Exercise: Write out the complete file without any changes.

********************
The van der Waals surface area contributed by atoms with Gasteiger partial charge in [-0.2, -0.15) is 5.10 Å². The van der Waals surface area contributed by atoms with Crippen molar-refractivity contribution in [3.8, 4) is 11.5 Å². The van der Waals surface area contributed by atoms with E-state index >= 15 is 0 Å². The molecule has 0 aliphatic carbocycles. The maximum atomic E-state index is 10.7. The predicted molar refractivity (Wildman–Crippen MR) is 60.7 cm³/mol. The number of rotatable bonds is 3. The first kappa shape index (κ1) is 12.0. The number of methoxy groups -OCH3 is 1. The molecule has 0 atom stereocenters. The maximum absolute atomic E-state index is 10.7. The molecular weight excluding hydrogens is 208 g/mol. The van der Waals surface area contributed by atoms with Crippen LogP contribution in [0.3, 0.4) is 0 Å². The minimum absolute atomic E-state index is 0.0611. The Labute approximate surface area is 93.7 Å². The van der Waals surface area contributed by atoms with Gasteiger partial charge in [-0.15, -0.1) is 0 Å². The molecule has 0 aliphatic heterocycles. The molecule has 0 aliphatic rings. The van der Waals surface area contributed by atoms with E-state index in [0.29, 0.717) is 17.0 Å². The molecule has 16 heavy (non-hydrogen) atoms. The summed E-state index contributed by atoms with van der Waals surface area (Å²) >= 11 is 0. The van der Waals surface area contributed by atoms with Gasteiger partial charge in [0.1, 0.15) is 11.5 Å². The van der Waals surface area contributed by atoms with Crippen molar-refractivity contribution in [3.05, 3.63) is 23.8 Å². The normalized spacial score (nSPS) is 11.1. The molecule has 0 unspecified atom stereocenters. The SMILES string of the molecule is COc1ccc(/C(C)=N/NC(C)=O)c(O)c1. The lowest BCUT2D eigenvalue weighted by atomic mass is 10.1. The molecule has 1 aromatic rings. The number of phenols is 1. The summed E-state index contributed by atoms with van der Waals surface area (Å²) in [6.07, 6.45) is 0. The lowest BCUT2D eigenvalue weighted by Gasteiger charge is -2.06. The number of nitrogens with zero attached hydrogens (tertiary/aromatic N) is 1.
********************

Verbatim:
The van der Waals surface area contributed by atoms with Gasteiger partial charge in [-0.2, -0.15) is 5.10 Å². The van der Waals surface area contributed by atoms with Crippen molar-refractivity contribution in [3.8, 4) is 11.5 Å². The van der Waals surface area contributed by atoms with E-state index >= 15 is 0 Å². The molecule has 0 aliphatic carbocycles. The maximum atomic E-state index is 10.7. The predicted molar refractivity (Wildman–Crippen MR) is 60.7 cm³/mol. The number of rotatable bonds is 3. The first kappa shape index (κ1) is 12.0. The number of methoxy groups -OCH3 is 1. The molecule has 0 atom stereocenters. The maximum absolute atomic E-state index is 10.7. The molecular weight excluding hydrogens is 208 g/mol. The van der Waals surface area contributed by atoms with Crippen LogP contribution in [0.3, 0.4) is 0 Å². The minimum absolute atomic E-state index is 0.0611. The Labute approximate surface area is 93.7 Å². The van der Waals surface area contributed by atoms with Gasteiger partial charge in [-0.15, -0.1) is 0 Å². The molecule has 0 aliphatic heterocycles. The molecule has 0 aliphatic rings. The van der Waals surface area contributed by atoms with E-state index in [0.29, 0.717) is 17.0 Å². The molecule has 16 heavy (non-hydrogen) atoms. The summed E-state index contributed by atoms with van der Waals surface area (Å²) >= 11 is 0. The van der Waals surface area contributed by atoms with Gasteiger partial charge in [0.1, 0.15) is 11.5 Å². The van der Waals surface area contributed by atoms with Crippen molar-refractivity contribution in [3.05, 3.63) is 23.8 Å². The normalized spacial score (nSPS) is 11.1. The molecule has 0 unspecified atom stereocenters. The SMILES string of the molecule is COc1ccc(/C(C)=N/NC(C)=O)c(O)c1. The lowest BCUT2D eigenvalue weighted by atomic mass is 10.1. The molecule has 1 aromatic rings. The number of phenols is 1. The summed E-state index contributed by atoms with van der Waals surface area (Å²) in [6.07, 6.45) is 0. The lowest BCUT2D eigenvalue weighted by Gasteiger charge is -2.06. The number of nitrogens with zero attached hydrogens (tertiary/aromatic N) is 1.